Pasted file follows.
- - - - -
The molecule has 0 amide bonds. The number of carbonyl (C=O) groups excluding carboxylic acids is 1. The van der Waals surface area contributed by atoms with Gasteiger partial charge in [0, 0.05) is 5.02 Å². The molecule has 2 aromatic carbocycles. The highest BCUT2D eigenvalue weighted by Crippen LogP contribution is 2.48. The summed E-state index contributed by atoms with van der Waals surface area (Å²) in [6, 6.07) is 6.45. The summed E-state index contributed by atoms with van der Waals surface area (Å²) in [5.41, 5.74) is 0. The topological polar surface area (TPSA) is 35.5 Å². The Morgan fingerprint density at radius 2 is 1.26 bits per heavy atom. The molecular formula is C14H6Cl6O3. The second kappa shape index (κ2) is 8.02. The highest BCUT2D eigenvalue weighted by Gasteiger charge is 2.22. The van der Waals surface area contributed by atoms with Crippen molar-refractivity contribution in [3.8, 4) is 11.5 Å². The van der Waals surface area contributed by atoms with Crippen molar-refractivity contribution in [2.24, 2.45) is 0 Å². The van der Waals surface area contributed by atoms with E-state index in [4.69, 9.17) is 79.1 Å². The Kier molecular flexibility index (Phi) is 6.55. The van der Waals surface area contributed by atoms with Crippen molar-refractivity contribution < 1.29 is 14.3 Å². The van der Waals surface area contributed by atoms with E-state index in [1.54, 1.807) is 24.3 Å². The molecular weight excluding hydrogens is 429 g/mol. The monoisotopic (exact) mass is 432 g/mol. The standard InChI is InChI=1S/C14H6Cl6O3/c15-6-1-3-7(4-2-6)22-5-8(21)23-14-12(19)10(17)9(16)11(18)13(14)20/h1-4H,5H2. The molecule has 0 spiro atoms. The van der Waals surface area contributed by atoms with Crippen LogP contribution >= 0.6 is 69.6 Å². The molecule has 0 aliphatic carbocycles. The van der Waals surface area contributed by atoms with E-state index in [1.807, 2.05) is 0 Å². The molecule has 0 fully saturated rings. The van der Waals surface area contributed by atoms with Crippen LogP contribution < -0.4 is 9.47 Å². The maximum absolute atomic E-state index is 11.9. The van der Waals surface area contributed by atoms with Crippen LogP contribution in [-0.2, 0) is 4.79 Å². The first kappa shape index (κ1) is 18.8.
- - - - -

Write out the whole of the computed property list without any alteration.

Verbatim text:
The molecule has 0 amide bonds. The number of carbonyl (C=O) groups excluding carboxylic acids is 1. The van der Waals surface area contributed by atoms with Gasteiger partial charge in [0, 0.05) is 5.02 Å². The molecule has 2 aromatic carbocycles. The highest BCUT2D eigenvalue weighted by Crippen LogP contribution is 2.48. The summed E-state index contributed by atoms with van der Waals surface area (Å²) in [6, 6.07) is 6.45. The summed E-state index contributed by atoms with van der Waals surface area (Å²) in [5.41, 5.74) is 0. The topological polar surface area (TPSA) is 35.5 Å². The Morgan fingerprint density at radius 2 is 1.26 bits per heavy atom. The molecular formula is C14H6Cl6O3. The second kappa shape index (κ2) is 8.02. The highest BCUT2D eigenvalue weighted by Gasteiger charge is 2.22. The van der Waals surface area contributed by atoms with Crippen molar-refractivity contribution in [3.8, 4) is 11.5 Å². The van der Waals surface area contributed by atoms with Crippen molar-refractivity contribution in [2.24, 2.45) is 0 Å². The van der Waals surface area contributed by atoms with E-state index in [4.69, 9.17) is 79.1 Å². The Kier molecular flexibility index (Phi) is 6.55. The van der Waals surface area contributed by atoms with Crippen molar-refractivity contribution < 1.29 is 14.3 Å². The van der Waals surface area contributed by atoms with E-state index in [1.54, 1.807) is 24.3 Å². The molecular weight excluding hydrogens is 429 g/mol. The monoisotopic (exact) mass is 432 g/mol. The standard InChI is InChI=1S/C14H6Cl6O3/c15-6-1-3-7(4-2-6)22-5-8(21)23-14-12(19)10(17)9(16)11(18)13(14)20/h1-4H,5H2. The molecule has 0 spiro atoms. The van der Waals surface area contributed by atoms with Crippen LogP contribution >= 0.6 is 69.6 Å². The molecule has 0 aliphatic carbocycles. The van der Waals surface area contributed by atoms with E-state index in [1.807, 2.05) is 0 Å². The molecule has 0 fully saturated rings. The van der Waals surface area contributed by atoms with Crippen LogP contribution < -0.4 is 9.47 Å². The maximum absolute atomic E-state index is 11.9. The van der Waals surface area contributed by atoms with Crippen LogP contribution in [-0.2, 0) is 4.79 Å². The first kappa shape index (κ1) is 18.8.